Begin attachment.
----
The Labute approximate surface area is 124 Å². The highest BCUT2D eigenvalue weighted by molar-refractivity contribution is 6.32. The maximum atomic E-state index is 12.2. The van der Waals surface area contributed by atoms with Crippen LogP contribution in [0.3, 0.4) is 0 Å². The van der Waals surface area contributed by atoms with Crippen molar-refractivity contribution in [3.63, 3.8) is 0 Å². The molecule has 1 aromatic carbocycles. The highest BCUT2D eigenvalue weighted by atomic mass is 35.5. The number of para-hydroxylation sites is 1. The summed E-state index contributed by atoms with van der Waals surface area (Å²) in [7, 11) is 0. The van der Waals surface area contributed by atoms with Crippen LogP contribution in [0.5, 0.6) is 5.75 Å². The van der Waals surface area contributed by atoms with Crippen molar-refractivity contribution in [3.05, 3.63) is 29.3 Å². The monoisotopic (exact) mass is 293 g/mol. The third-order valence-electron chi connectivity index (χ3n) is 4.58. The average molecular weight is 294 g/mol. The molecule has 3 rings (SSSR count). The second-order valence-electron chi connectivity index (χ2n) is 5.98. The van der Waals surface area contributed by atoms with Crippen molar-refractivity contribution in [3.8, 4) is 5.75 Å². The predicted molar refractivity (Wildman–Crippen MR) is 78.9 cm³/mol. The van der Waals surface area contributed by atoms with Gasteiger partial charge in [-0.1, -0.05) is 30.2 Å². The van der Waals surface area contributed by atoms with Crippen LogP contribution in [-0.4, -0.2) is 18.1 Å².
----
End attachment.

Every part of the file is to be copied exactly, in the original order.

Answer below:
The Labute approximate surface area is 124 Å². The highest BCUT2D eigenvalue weighted by molar-refractivity contribution is 6.32. The maximum atomic E-state index is 12.2. The van der Waals surface area contributed by atoms with Crippen LogP contribution in [0.3, 0.4) is 0 Å². The van der Waals surface area contributed by atoms with Crippen molar-refractivity contribution in [3.63, 3.8) is 0 Å². The molecule has 1 aromatic carbocycles. The highest BCUT2D eigenvalue weighted by atomic mass is 35.5. The number of para-hydroxylation sites is 1. The summed E-state index contributed by atoms with van der Waals surface area (Å²) in [7, 11) is 0. The van der Waals surface area contributed by atoms with Crippen LogP contribution in [0.5, 0.6) is 5.75 Å². The van der Waals surface area contributed by atoms with Crippen molar-refractivity contribution in [3.05, 3.63) is 29.3 Å². The monoisotopic (exact) mass is 293 g/mol. The third-order valence-electron chi connectivity index (χ3n) is 4.58. The average molecular weight is 294 g/mol. The molecule has 3 rings (SSSR count). The second-order valence-electron chi connectivity index (χ2n) is 5.98. The van der Waals surface area contributed by atoms with Crippen molar-refractivity contribution in [3.8, 4) is 5.75 Å². The predicted molar refractivity (Wildman–Crippen MR) is 78.9 cm³/mol. The van der Waals surface area contributed by atoms with Gasteiger partial charge in [-0.1, -0.05) is 30.2 Å². The van der Waals surface area contributed by atoms with Crippen LogP contribution in [-0.4, -0.2) is 18.1 Å².